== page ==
Setting Intentions, Not Resolutions
Written by Firdose Moonda
You know the drill. As one year rolls into another, the reflections of the 365 days that have passed become visions for the 365 to come.
Yes, I am talking about New Year’s Resolutions: the pictures of a bikini-clad bodies attached to fridges with a magnet as inspiration of the figure that can be achieved if the door isn’t opened too often; the statuses put on Facebook and Instagram profiles (because if it’s not on social media, it’s not real, right?) of the kind of 2018 that lies ahead; the new gym contracts taken out; the commitments to eating cleaner, wasting less time, saving money. Typically New Year’s Resolutions fall into these three categories: weight loss and diet, productivity and finances. Even more typically, they are hardly ever kept.
A University of Scranton study, quotes by Forbes Magazine, found that only 8% of people keep their New Year’s Resolutions while Business Insider claims that 80% of New Year’s Resolutions are broken by the second week of February. That’s why gyms have emptied out by May and mid-year stress levels soar. Experts recommend scaling down the size of the goal as one solution, and it’s something that’s worked for me personally.
Most of my New Year’s Resolutions are pretty simple. In 2010 it was to start drinking more tea instead of coffee, and I’ve stuck to that ever since, but there’s a dissastfaction that comes with that. It’s easy to pick something that you know you can do without much fuss, something like drinking tea. It’s much more difficult to set your mind to doing something that requires a lot of effort and a change in lifestyle like sticking to an exercise routine or eating better or not spending all your money on online shopping sprees.
So what to do if you really want to tackle something more serious than boiling your kettle and buying some bags of Rooibos? Some advice suggests breaking up the main goal into several smaller mini-goals and others say setting up a rewards-system for yourself, so every time you climb one step on the ladder towards your eventual end, you give yourself something works well. Some recommend an accountability partner, others that that you keep a checklist and tick things off on your own. Some say review the main goal every three months, others demand that you have more frequent assessments.
This year, I say change the wording. Say you are setting an intention, not making a Resolution and then start to understand what this really means.
The best way I can explain this is through my own story. I am a compulsive planner and have been known to make lists about making lists. When I find myself feeling overwhelmed, I think that if I sit down with a notebook, pen and a calendar and start to write down when I will do what, it will calm me down. Often, it has the opposite effect but as a creature of habit, I return to this same pattern regularly. Recently, I have learnt to acknowledge that when I feel the urge to “plan my life,” it’s often because I am trying to bury anxiety and I have started to try and address that anxiety instead.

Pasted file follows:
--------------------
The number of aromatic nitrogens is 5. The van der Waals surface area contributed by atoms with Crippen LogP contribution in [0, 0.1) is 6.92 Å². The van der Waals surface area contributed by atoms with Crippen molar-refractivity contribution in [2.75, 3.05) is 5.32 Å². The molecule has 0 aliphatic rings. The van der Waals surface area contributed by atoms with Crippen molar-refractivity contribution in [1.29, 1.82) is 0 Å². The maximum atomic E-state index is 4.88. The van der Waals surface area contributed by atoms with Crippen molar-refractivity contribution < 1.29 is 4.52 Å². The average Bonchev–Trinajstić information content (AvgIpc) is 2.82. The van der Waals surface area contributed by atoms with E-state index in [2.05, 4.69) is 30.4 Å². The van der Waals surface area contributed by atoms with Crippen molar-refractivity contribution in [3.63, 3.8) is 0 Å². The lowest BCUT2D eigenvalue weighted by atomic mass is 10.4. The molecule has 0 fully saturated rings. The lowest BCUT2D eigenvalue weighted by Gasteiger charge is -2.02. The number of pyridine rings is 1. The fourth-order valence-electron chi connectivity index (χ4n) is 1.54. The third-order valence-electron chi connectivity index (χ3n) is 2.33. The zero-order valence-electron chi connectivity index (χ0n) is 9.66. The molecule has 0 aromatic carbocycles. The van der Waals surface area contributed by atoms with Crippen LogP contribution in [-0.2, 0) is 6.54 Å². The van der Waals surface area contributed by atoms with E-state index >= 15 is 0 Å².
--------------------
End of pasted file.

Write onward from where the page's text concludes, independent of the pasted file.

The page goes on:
At the end of 2016, I bought a diary which had the words “Better than Yesterday,” emblazoned on the cover and the first thirty pages were set aside for planning. There were lists upon lists for ten goals for the year, monthly questions about how each goal was progressing and quarterly overall assessments. It was a diary about progression - each day had to be better than the last - and I thought it would help me start my yoga business, finish my Masters and take some big steps towards advancing my journalistic career. I wrote down step by step how I wanted to do things and I planned to follow it.
As you may have guessed, along the way things changed. Some pages were left blank and some steps were missed and I become anxious. I wanted to re-plan and ended up in a cycle of wanting to be better all the time and become annoyed with myself for not being able to constantly move forward, as the diary told me I should. I thought my only option was to swing the other way, not plan at all and live in the moment, all casual and carefree, but I knew I didn’t really want to do that. If I truly lived each day like it was my last, I’d spend all my time drinking champagne on a beach which doesn’t sound like a bad way to live but would be impractical. And then a friend told me, “It’s alright to plan but don’t be focused on the outcome of the plan. See what happens along the way and be open to things changing”
That is setting an intention.
It’s saying to yourself that right now, in this moment, it is your aim to run a marathon by May and then accepting if after the first month of training, you feel like learning to swim instead. Intentions, to me, are less rigid than goals. They allow for flexibility and they can be revisited and reformed along the way. They are about what you feel now and not what you want to feel later.
Towards the end of last year, I stopped writing in the diary and started doing. My yoga business began and within two months, it grew. I am on my way to finishing my Masters and I have made some career changes that I wanted to make. More importantly, I am much happier with my day-to-day way of doing things because I am less hard on myself. I don’t want every day to be better than yesterday, I want all days to be individually amazing and it is my intention to keep doing things like this in 2018.
May you have a blessed year.